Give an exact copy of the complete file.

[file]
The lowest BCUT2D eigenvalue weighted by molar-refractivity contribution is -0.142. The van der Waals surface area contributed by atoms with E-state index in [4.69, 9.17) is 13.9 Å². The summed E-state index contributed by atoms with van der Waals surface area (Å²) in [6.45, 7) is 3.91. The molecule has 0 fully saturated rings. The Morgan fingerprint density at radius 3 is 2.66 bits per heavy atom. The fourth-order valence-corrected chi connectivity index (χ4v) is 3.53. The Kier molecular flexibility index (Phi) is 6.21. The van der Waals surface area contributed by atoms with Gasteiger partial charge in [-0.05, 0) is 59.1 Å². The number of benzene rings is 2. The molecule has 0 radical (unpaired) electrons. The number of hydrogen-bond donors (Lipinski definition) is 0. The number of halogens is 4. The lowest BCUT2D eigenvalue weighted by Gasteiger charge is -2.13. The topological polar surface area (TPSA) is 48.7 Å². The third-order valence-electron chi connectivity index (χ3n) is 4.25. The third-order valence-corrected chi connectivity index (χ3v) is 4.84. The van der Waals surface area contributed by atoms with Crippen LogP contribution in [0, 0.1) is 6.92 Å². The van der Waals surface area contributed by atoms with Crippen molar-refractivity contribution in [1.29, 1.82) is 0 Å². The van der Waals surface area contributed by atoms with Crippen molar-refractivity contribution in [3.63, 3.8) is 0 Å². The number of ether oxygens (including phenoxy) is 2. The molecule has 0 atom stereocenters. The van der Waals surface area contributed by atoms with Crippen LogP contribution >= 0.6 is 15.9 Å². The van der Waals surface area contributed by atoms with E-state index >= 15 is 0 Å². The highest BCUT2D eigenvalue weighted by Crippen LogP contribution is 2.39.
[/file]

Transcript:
The lowest BCUT2D eigenvalue weighted by molar-refractivity contribution is -0.142. The van der Waals surface area contributed by atoms with E-state index in [4.69, 9.17) is 13.9 Å². The summed E-state index contributed by atoms with van der Waals surface area (Å²) in [6.45, 7) is 3.91. The molecule has 0 fully saturated rings. The Morgan fingerprint density at radius 3 is 2.66 bits per heavy atom. The fourth-order valence-corrected chi connectivity index (χ4v) is 3.53. The Kier molecular flexibility index (Phi) is 6.21. The van der Waals surface area contributed by atoms with Gasteiger partial charge in [-0.05, 0) is 59.1 Å². The number of benzene rings is 2. The molecule has 0 radical (unpaired) electrons. The number of hydrogen-bond donors (Lipinski definition) is 0. The number of halogens is 4. The lowest BCUT2D eigenvalue weighted by Gasteiger charge is -2.13. The topological polar surface area (TPSA) is 48.7 Å². The third-order valence-electron chi connectivity index (χ3n) is 4.25. The third-order valence-corrected chi connectivity index (χ3v) is 4.84. The van der Waals surface area contributed by atoms with Crippen LogP contribution in [0, 0.1) is 6.92 Å². The van der Waals surface area contributed by atoms with Crippen molar-refractivity contribution in [1.29, 1.82) is 0 Å². The van der Waals surface area contributed by atoms with Crippen molar-refractivity contribution in [3.63, 3.8) is 0 Å². The number of ether oxygens (including phenoxy) is 2. The molecule has 0 atom stereocenters. The van der Waals surface area contributed by atoms with Crippen LogP contribution >= 0.6 is 15.9 Å². The van der Waals surface area contributed by atoms with E-state index >= 15 is 0 Å². The highest BCUT2D eigenvalue weighted by Crippen LogP contribution is 2.39.